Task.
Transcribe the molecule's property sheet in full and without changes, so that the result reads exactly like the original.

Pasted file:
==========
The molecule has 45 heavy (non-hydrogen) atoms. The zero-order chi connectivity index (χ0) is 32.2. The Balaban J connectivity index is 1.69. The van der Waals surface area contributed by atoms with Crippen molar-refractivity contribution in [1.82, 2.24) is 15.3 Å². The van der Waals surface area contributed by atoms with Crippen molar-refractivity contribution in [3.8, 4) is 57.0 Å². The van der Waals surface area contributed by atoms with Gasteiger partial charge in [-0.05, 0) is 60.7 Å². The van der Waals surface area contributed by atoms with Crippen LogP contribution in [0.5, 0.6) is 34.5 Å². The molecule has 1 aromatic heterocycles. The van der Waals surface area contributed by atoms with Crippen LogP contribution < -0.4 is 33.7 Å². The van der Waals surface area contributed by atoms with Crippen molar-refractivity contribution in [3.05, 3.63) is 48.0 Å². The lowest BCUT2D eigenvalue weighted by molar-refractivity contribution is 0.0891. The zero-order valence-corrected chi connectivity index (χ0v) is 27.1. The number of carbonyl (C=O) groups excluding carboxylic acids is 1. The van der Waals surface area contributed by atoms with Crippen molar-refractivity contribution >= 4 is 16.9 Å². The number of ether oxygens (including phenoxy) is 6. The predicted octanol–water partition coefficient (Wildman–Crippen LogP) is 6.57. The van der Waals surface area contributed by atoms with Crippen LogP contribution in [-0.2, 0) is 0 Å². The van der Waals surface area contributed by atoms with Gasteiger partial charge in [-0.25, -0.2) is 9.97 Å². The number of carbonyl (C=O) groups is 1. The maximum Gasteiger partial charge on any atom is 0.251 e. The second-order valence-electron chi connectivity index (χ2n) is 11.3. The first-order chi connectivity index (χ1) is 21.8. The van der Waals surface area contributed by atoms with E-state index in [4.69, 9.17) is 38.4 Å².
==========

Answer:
The molecule has 45 heavy (non-hydrogen) atoms. The zero-order chi connectivity index (χ0) is 32.2. The Balaban J connectivity index is 1.69. The van der Waals surface area contributed by atoms with Crippen molar-refractivity contribution in [1.82, 2.24) is 15.3 Å². The van der Waals surface area contributed by atoms with Crippen molar-refractivity contribution in [3.8, 4) is 57.0 Å². The van der Waals surface area contributed by atoms with Gasteiger partial charge in [-0.05, 0) is 60.7 Å². The van der Waals surface area contributed by atoms with Crippen LogP contribution in [0.5, 0.6) is 34.5 Å². The molecule has 1 aromatic heterocycles. The van der Waals surface area contributed by atoms with Crippen LogP contribution < -0.4 is 33.7 Å². The van der Waals surface area contributed by atoms with Crippen molar-refractivity contribution in [3.05, 3.63) is 48.0 Å². The lowest BCUT2D eigenvalue weighted by molar-refractivity contribution is 0.0891. The zero-order valence-corrected chi connectivity index (χ0v) is 27.1. The number of carbonyl (C=O) groups excluding carboxylic acids is 1. The van der Waals surface area contributed by atoms with Crippen molar-refractivity contribution >= 4 is 16.9 Å². The number of ether oxygens (including phenoxy) is 6. The predicted octanol–water partition coefficient (Wildman–Crippen LogP) is 6.57. The van der Waals surface area contributed by atoms with Crippen LogP contribution in [-0.2, 0) is 0 Å². The van der Waals surface area contributed by atoms with Gasteiger partial charge in [-0.25, -0.2) is 9.97 Å². The number of carbonyl (C=O) groups is 1. The maximum Gasteiger partial charge on any atom is 0.251 e. The second-order valence-electron chi connectivity index (χ2n) is 11.3. The first-order chi connectivity index (χ1) is 21.8. The van der Waals surface area contributed by atoms with E-state index in [4.69, 9.17) is 38.4 Å².